Nanocrystalline electroplated NiFe-based alloys for integrated magnetic microsensors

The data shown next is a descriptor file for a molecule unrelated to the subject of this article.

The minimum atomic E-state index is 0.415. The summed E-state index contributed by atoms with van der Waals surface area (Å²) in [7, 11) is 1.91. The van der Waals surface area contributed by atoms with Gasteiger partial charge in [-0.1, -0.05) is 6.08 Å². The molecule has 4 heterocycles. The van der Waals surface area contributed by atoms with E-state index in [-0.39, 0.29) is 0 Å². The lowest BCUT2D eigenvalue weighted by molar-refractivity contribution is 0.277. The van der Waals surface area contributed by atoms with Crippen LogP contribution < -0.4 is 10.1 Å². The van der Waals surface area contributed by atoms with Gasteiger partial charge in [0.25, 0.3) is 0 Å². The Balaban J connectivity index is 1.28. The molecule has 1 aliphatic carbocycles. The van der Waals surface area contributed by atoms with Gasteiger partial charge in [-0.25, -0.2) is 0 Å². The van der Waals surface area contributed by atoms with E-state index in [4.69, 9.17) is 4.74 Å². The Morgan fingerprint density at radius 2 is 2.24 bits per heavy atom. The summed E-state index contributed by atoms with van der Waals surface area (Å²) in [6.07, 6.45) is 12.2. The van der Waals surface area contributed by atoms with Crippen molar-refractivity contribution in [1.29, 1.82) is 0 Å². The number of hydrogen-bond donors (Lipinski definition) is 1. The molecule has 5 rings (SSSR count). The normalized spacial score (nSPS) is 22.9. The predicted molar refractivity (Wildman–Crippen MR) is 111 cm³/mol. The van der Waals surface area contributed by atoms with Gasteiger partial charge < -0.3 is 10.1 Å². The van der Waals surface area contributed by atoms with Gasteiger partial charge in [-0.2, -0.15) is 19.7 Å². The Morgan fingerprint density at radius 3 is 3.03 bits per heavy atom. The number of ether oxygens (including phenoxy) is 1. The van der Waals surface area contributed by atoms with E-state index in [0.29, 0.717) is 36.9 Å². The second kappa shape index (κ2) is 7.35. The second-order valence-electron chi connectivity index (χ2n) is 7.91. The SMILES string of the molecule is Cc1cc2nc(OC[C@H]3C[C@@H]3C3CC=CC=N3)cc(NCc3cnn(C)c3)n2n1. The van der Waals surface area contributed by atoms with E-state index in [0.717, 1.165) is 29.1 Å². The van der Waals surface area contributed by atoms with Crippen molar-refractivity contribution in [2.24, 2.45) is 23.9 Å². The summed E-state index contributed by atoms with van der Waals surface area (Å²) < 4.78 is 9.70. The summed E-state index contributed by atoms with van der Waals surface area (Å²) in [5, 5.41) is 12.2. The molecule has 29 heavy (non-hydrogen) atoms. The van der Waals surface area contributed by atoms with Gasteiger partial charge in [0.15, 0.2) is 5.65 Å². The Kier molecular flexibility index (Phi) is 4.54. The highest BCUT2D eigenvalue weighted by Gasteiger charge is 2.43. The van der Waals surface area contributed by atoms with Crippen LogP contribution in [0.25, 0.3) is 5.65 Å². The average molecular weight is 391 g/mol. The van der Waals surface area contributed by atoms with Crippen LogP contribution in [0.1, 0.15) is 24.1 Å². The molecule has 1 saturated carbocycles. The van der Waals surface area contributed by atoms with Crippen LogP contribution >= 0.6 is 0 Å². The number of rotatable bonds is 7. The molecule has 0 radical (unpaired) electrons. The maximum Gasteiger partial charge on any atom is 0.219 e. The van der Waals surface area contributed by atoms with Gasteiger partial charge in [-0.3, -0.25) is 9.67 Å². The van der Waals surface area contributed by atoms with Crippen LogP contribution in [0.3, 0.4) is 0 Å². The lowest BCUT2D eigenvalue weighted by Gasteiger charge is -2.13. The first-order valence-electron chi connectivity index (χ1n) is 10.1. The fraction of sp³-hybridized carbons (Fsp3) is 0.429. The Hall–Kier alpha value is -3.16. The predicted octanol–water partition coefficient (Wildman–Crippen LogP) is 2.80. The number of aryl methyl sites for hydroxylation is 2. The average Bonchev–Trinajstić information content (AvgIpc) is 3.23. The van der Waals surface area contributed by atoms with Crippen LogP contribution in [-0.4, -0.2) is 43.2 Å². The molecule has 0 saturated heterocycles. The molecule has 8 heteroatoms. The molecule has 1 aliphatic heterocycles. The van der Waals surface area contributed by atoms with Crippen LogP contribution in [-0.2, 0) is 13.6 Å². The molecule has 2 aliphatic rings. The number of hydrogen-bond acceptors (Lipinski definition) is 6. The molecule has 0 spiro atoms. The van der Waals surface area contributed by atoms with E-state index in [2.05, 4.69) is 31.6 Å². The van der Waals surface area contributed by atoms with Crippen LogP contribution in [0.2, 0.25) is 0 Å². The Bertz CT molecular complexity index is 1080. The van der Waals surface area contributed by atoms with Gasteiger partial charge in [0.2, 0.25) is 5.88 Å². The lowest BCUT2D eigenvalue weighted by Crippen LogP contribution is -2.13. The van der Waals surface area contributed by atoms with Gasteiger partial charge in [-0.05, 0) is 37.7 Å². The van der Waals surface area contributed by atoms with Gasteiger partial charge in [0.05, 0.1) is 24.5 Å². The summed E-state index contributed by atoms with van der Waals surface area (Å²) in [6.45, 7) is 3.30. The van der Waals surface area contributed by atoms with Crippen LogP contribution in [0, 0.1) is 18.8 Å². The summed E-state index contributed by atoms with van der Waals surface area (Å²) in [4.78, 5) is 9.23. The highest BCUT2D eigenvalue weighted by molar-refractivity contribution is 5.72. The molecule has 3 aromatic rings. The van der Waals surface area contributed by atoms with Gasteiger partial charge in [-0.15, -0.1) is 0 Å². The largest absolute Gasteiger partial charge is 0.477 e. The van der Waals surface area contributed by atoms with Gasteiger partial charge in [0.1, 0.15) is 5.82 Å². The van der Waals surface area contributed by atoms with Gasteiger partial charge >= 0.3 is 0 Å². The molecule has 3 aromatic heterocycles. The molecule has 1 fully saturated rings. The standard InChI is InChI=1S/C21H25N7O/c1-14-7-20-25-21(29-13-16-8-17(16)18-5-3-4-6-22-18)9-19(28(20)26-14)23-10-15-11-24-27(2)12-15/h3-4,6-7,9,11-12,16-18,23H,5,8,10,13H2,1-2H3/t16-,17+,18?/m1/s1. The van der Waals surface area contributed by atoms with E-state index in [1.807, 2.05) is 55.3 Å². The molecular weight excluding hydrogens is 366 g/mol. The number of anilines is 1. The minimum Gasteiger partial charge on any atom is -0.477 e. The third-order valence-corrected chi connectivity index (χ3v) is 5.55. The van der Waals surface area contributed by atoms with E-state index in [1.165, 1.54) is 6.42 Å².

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The effect of pulse plating (PF) and direct current (DC) plating on the magnetic properties and grain size of electroplated NiFe films for the application in magnetic microsensors, i.e., as integrated magnetic concentrator, has been studied. In order to further improve magnetic properties additional subsequent thermal annealing experiments were carried out with chosen films. A sulphate-based NiFe electrolyte containing various additives operated at a pH of 3.5 and a temperature of 50 °C was used. The softmagnetic NiFe films were deposited at a thickness of >10 µm on silicon substrates with a sputtered 200 nm thick Cu seed layer and a 50 µm high photoresist mould. The composition and magnetic properties were measured by energy dispersive X-ray spectroscopy (EDX) and vibrating sample magnetometer (VSM), respectively. The morphology was investigated by X-ray diffraction (XRD) and transmission electron microscopy (TEM). The composition of the fabricated fcc NiFe films ranged from 3 to 42 wt% Fe with a good adhesion. The as-plated NiFe exhibited nanocrystalline grain sizes ranging from 12 to 18 nm with a coercivity as low as 16 A m−1. It was found that the grain size is generally higher at a lower iron content. However, pulse forward (PF) plating favours a refined grain size over DC plating which can be attributed to an increased nucleation rate caused by the high pulse current densities (high overpotential). By applying a thermal annealing for 2 h at 300 °C in a vacuum oven the coercivity of NiFe samples with ∼18.5 wt% Fe could be further reduced to 6 A m−1.